In my previous post I started to summarize what I will be covering in my new book, which hopefully will be published next spring, possibly under the title Jesus Before the Gospels.   After devoting the first chapter to a demonstration that everyone agrees that some early Christians were inventing stories about Jesus (as seen in the apocryphal Gospels; it should be stressed – those who read and thought about these Gospels “remembered” Jesus in light of the stories they told),and a second chapter to showing how critical scholars, for as long as there have been critical scholars (late 18th century) have argued that also in the NT there are “invented” traditions that also affected how Jesus was remembered, I move on in the next chapter as follows.  (My original plan for this thread was to summarize all six major chapters of my book in one post; then it was to summarize two chapters per post; but I want to devote an entire post to this chapter!  And so it goes….)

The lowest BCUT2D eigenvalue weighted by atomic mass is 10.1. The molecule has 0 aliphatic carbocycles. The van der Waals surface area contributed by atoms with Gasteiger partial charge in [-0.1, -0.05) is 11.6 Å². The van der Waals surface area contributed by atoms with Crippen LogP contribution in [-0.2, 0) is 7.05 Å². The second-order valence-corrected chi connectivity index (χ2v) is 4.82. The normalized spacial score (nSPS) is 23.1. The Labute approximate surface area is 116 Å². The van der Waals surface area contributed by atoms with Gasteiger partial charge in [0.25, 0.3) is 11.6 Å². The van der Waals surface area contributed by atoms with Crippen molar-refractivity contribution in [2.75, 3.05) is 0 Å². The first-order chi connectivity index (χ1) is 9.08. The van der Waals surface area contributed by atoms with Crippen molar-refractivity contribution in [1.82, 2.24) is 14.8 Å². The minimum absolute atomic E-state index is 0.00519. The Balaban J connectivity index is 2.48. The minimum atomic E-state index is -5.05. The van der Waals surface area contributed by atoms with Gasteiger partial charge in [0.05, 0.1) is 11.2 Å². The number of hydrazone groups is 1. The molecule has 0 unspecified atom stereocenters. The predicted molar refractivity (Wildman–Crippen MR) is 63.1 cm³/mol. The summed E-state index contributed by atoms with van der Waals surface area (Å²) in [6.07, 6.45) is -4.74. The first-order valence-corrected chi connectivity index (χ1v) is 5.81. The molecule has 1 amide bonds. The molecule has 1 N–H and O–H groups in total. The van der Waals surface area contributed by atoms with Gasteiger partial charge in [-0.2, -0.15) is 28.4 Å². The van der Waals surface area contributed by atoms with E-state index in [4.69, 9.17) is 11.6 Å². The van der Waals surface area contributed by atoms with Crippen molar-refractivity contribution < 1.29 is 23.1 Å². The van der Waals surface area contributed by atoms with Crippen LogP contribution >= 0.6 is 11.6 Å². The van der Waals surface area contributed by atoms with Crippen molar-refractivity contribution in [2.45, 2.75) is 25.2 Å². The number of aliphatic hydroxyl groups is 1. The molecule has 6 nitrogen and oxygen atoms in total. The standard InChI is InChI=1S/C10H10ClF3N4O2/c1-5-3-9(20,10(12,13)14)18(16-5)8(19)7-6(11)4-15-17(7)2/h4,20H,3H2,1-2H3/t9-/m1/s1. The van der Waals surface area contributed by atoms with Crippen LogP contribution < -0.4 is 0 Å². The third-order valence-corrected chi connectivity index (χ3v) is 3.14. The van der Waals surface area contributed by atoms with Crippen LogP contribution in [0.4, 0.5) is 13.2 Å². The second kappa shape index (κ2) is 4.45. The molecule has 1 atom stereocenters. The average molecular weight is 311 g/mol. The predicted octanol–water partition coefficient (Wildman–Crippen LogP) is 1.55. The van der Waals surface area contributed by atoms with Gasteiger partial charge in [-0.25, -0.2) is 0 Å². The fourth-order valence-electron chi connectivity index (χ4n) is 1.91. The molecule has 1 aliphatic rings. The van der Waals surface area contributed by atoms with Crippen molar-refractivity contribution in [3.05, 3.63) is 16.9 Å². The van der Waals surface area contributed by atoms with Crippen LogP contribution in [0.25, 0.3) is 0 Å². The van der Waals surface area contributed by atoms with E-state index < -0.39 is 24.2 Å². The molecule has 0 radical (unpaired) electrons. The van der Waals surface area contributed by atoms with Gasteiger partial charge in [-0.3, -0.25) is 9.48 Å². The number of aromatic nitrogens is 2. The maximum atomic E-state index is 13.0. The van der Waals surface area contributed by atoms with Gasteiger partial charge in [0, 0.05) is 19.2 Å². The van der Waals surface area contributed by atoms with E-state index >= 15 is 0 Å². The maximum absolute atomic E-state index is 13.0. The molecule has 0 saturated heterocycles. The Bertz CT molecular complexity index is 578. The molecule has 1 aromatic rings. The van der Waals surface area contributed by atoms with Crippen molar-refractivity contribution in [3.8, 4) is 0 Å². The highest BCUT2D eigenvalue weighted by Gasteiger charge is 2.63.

Chapter three is tentatively entitled, “Eyewitness Testimony and Our Surviving Gospels.  In this chapter, I deal with two fundamental questions:  Are the Gospels based on eyewitness testimony?  And if they are, does that guarantee their essential accuracy?   I deal with the questions in reverse order.

The reason for dealing with the questions at all is because it is widely assumed among casual readers of the NT, and sometimes argued by serious scholars, that our Gospels represent eyewitness testimony to the life of Jesus, and that as a result they are essentially reliable.    In recent times the one who has made this claim most vehemently is the conservative British New Testament scholar Richard Bauckham, in his book Jesus and the Eyewitnesses.

Possibly the most  striking feature of this hefty 500-page tome is…

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